In spite of its status as dicta and the other problems outlined above, the statement in Madrid regarding the propriety of placing the certification of finality in a minute entry or even in a hearing transcript promptly wound its way into many Arizona litigation practice guides.
Amended Rule 54(c) should end the certification placement controversy
Perhaps in reaction to the dicta in Madrid, an amended version of Rule 54(c) was adopted effective January 1, 2017. The amended rule provides that “[a] judgment as to all claims and parties is not final unless the judgment recites that no further matters remain pending and that the judgment is entered under Rule 54(c).”[viii] Thus, by its terms, Rule 54(c) as amended makes it explicit that the certification of finality must appear in the text of the putative judgment itself. Notably, the Arizona Supreme Court apparently does not view the new language of Rule 54(c) to effect a substantive change to the rule’s certification requirement. We infer this from the accompanying comments to the 2017 amendments, which begin by characterizing the changes to those parts of Rule 54 that are not subsequently addressed in the comments as “stylistic and organizational.”
Additional observations and predictions
It is important to recognize that, although placement of Rule 54(c)’s mandatory certification in the body of a judgment is a jurisdictional prerequisite to appeal, a certification alone cannot transform a putative judgment that fails to resolve all claims and parties into a “final judgment.”[ix] If any claim remains pending, the putative judgment is not final and appealable (unless, of course, it contains a Rule 54(b)-compliant certification and otherwise meets the substantive requirements of that provision). We anticipate seeing more cases involving a disconnect between the certification of finality found in the judgment, on the one hand, and the nature of the decision itself, on the other, hit the appellate court docket in 2017.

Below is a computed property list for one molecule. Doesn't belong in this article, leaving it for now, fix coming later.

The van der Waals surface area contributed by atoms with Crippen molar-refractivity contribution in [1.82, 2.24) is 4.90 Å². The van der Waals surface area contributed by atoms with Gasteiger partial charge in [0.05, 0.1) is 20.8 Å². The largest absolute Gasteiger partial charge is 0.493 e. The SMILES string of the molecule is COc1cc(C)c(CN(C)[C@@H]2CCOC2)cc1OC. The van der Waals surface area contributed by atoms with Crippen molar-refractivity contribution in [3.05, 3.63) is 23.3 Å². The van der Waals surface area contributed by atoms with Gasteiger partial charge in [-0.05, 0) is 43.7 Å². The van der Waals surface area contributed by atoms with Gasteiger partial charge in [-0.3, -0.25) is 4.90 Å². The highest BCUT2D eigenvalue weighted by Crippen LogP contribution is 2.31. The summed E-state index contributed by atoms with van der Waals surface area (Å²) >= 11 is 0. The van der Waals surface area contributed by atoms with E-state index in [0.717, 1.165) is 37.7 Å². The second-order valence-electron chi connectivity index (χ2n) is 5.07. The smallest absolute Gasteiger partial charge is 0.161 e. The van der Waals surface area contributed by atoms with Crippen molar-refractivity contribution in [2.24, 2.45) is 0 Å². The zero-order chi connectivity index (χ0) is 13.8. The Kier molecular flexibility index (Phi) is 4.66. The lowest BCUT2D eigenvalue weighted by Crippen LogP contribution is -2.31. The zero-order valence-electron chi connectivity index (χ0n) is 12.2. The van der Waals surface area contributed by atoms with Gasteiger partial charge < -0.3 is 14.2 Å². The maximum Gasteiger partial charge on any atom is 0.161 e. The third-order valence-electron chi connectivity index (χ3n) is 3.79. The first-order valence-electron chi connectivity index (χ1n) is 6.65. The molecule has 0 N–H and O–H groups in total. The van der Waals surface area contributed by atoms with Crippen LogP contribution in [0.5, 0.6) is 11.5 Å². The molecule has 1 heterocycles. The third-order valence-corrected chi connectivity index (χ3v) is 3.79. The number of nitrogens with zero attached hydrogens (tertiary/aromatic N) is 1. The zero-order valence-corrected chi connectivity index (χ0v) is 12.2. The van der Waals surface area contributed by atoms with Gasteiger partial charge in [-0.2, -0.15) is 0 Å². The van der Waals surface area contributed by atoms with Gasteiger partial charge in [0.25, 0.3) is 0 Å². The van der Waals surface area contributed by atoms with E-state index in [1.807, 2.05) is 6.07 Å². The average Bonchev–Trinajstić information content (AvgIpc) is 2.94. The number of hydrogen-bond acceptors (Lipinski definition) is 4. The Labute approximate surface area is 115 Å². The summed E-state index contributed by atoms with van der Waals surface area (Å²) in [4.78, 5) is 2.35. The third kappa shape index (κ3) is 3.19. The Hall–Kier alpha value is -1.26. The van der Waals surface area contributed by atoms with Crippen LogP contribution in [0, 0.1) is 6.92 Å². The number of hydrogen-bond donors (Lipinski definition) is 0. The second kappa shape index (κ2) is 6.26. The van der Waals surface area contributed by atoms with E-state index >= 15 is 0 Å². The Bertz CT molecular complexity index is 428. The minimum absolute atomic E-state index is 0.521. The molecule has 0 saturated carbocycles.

Nor would we be surprised to learn—in light of the dicta in Madrid—of the pendency of appeals or even the issuance of appellate decisions arising out of putative final judgments that, although entered between January 1, 2014, and December 31, 2016, did not bear the mandatory Rule 54(c) certification of finality. It will be interesting to observe how the Arizona Court of Appeals will address any such jurisdictional infirmity in the coming months.
[i] Ariz. Const. art. 6 § 9; Garza v. Swift Transp. Co., Inc., 222 Ariz. 281, 283 ¶ 12, 213 P.3d 1008 (2009)ii] A.R.S. § 12-2101(A)(1) (emphasis added) [iii] Ariz. R. Civ. P. 54(c) (2017)[iv] Ariz. R. Civ. P. 54(b) (2017)[v] Ariz. R. Civ. P. 54(c) (2016)[vi] Brumett v. MGA Home Healthcare, L.L.C., 240 Ariz. 421, ¶ 6, 380 P.3d 659, 665, 2016 WL 4045308 (App. 2016), opinion after reinstatement of appeal sub nom. Riverbend Homeowners Ass'n v. Edwards, 1 CA-CV 15-0513, 2016 WL 7209658 (App. Dec. 13, 2016) (quoting Madrid v. Avalon Care Ctr.-Chandler, L.L.C., 236 Ariz. at 223 ¶ 4, 338 P.3d 328 (App. 2014)).[vii] 236 Ariz. at 224, ¶ 5, 338 P.3d at 331.[viii] Ariz. R. Civ. P. 54(c) (2017)ix] Madrid, 236 Ariz. at 224, ¶ 6, 338 P.3d at 331.